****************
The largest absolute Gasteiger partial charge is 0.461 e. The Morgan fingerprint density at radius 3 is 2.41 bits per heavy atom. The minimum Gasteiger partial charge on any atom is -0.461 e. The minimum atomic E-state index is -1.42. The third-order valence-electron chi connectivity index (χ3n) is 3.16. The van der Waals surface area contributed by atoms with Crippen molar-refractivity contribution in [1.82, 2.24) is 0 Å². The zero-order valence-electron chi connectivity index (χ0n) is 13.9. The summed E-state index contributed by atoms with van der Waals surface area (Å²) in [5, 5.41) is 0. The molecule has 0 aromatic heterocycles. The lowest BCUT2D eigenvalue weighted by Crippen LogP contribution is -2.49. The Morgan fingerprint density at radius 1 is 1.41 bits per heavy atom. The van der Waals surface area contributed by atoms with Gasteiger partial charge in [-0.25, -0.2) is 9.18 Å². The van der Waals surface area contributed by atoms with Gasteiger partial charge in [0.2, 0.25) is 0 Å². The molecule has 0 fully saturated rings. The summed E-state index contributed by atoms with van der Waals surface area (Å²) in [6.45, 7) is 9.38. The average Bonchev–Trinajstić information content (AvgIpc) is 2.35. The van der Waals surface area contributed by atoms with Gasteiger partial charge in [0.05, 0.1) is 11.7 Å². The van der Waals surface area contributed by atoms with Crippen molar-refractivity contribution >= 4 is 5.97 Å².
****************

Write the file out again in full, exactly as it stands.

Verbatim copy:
The largest absolute Gasteiger partial charge is 0.461 e. The Morgan fingerprint density at radius 3 is 2.41 bits per heavy atom. The minimum Gasteiger partial charge on any atom is -0.461 e. The minimum atomic E-state index is -1.42. The third-order valence-electron chi connectivity index (χ3n) is 3.16. The van der Waals surface area contributed by atoms with Crippen molar-refractivity contribution in [1.82, 2.24) is 0 Å². The zero-order valence-electron chi connectivity index (χ0n) is 13.9. The summed E-state index contributed by atoms with van der Waals surface area (Å²) in [5, 5.41) is 0. The molecule has 0 aromatic heterocycles. The lowest BCUT2D eigenvalue weighted by Crippen LogP contribution is -2.49. The Morgan fingerprint density at radius 1 is 1.41 bits per heavy atom. The van der Waals surface area contributed by atoms with Gasteiger partial charge in [-0.25, -0.2) is 9.18 Å². The van der Waals surface area contributed by atoms with Gasteiger partial charge in [0.2, 0.25) is 0 Å². The molecule has 0 fully saturated rings. The summed E-state index contributed by atoms with van der Waals surface area (Å²) in [6.45, 7) is 9.38. The average Bonchev–Trinajstić information content (AvgIpc) is 2.35. The van der Waals surface area contributed by atoms with Gasteiger partial charge in [0.05, 0.1) is 11.7 Å². The van der Waals surface area contributed by atoms with Crippen molar-refractivity contribution >= 4 is 5.97 Å².